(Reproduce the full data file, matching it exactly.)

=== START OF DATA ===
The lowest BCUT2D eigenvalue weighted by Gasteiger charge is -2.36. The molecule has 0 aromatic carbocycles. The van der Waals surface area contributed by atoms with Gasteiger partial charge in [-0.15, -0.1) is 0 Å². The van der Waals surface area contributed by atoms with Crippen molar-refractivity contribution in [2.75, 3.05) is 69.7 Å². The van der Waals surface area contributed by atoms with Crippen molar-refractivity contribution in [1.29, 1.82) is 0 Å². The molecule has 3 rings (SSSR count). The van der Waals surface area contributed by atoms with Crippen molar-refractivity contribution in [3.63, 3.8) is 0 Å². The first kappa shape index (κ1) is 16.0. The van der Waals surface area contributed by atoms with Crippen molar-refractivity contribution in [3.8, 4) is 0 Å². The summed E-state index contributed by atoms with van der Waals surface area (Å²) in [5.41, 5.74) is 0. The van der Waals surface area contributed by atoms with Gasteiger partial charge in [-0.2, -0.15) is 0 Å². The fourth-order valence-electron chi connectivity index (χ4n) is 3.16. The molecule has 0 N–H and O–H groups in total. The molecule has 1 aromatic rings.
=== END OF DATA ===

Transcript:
The lowest BCUT2D eigenvalue weighted by Gasteiger charge is -2.36. The molecule has 0 aromatic carbocycles. The van der Waals surface area contributed by atoms with Gasteiger partial charge in [-0.15, -0.1) is 0 Å². The van der Waals surface area contributed by atoms with Crippen molar-refractivity contribution in [2.75, 3.05) is 69.7 Å². The van der Waals surface area contributed by atoms with Crippen molar-refractivity contribution in [1.29, 1.82) is 0 Å². The molecule has 3 rings (SSSR count). The van der Waals surface area contributed by atoms with Crippen molar-refractivity contribution in [3.63, 3.8) is 0 Å². The first kappa shape index (κ1) is 16.0. The van der Waals surface area contributed by atoms with Crippen molar-refractivity contribution in [3.8, 4) is 0 Å². The summed E-state index contributed by atoms with van der Waals surface area (Å²) in [5.41, 5.74) is 0. The van der Waals surface area contributed by atoms with Gasteiger partial charge in [-0.2, -0.15) is 0 Å². The fourth-order valence-electron chi connectivity index (χ4n) is 3.16. The molecule has 0 N–H and O–H groups in total. The molecule has 1 aromatic rings.